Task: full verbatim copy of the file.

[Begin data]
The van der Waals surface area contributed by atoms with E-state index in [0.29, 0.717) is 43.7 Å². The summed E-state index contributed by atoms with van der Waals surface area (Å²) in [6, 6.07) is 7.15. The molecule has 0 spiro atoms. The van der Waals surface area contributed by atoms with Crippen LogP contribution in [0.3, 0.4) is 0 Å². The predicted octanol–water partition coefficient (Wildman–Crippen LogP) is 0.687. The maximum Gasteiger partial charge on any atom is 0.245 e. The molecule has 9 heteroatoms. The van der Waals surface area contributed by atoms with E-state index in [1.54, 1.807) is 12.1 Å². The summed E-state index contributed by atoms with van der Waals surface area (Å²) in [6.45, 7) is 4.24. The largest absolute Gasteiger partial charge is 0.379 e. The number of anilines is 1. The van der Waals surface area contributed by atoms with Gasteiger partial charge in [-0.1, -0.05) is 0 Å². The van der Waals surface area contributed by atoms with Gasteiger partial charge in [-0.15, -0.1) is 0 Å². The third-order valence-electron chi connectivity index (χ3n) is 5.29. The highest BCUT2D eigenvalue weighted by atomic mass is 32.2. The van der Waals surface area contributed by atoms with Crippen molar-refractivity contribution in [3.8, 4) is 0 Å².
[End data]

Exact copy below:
The van der Waals surface area contributed by atoms with E-state index in [0.29, 0.717) is 43.7 Å². The summed E-state index contributed by atoms with van der Waals surface area (Å²) in [6, 6.07) is 7.15. The molecule has 0 spiro atoms. The van der Waals surface area contributed by atoms with Crippen LogP contribution in [0.3, 0.4) is 0 Å². The predicted octanol–water partition coefficient (Wildman–Crippen LogP) is 0.687. The maximum Gasteiger partial charge on any atom is 0.245 e. The molecule has 9 heteroatoms. The van der Waals surface area contributed by atoms with E-state index in [1.54, 1.807) is 12.1 Å². The summed E-state index contributed by atoms with van der Waals surface area (Å²) in [6.45, 7) is 4.24. The largest absolute Gasteiger partial charge is 0.379 e. The number of anilines is 1. The van der Waals surface area contributed by atoms with Gasteiger partial charge in [-0.1, -0.05) is 0 Å². The van der Waals surface area contributed by atoms with Gasteiger partial charge in [-0.15, -0.1) is 0 Å². The third-order valence-electron chi connectivity index (χ3n) is 5.29. The highest BCUT2D eigenvalue weighted by atomic mass is 32.2. The van der Waals surface area contributed by atoms with Crippen molar-refractivity contribution in [3.8, 4) is 0 Å².